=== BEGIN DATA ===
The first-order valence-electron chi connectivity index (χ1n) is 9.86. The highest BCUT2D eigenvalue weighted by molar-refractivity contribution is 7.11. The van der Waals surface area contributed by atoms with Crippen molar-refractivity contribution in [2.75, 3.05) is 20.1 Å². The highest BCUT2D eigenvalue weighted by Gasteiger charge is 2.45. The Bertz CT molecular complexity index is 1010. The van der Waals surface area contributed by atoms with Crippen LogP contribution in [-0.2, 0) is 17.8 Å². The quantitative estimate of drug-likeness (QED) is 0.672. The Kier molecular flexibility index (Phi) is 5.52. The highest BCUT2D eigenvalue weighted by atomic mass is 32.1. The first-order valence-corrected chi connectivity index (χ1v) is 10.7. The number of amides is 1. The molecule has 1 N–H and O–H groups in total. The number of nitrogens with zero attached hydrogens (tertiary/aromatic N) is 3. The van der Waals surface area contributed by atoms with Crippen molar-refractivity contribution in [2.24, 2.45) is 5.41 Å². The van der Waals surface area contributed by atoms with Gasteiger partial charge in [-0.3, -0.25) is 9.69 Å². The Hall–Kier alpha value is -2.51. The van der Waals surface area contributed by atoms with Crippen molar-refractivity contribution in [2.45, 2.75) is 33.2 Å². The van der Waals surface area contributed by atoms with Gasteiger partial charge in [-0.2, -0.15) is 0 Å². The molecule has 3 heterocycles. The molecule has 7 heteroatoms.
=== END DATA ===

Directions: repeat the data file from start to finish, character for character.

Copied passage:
The first-order valence-electron chi connectivity index (χ1n) is 9.86. The highest BCUT2D eigenvalue weighted by molar-refractivity contribution is 7.11. The van der Waals surface area contributed by atoms with Crippen molar-refractivity contribution in [2.75, 3.05) is 20.1 Å². The highest BCUT2D eigenvalue weighted by Gasteiger charge is 2.45. The Bertz CT molecular complexity index is 1010. The van der Waals surface area contributed by atoms with Crippen LogP contribution in [-0.2, 0) is 17.8 Å². The quantitative estimate of drug-likeness (QED) is 0.672. The Kier molecular flexibility index (Phi) is 5.52. The highest BCUT2D eigenvalue weighted by atomic mass is 32.1. The first-order valence-corrected chi connectivity index (χ1v) is 10.7. The number of amides is 1. The molecule has 1 N–H and O–H groups in total. The number of nitrogens with zero attached hydrogens (tertiary/aromatic N) is 3. The van der Waals surface area contributed by atoms with Crippen molar-refractivity contribution in [2.24, 2.45) is 5.41 Å². The van der Waals surface area contributed by atoms with Gasteiger partial charge in [-0.3, -0.25) is 9.69 Å². The Hall–Kier alpha value is -2.51. The van der Waals surface area contributed by atoms with Crippen molar-refractivity contribution in [2.45, 2.75) is 33.2 Å². The van der Waals surface area contributed by atoms with Gasteiger partial charge in [-0.2, -0.15) is 0 Å². The molecule has 3 heterocycles. The molecule has 7 heteroatoms.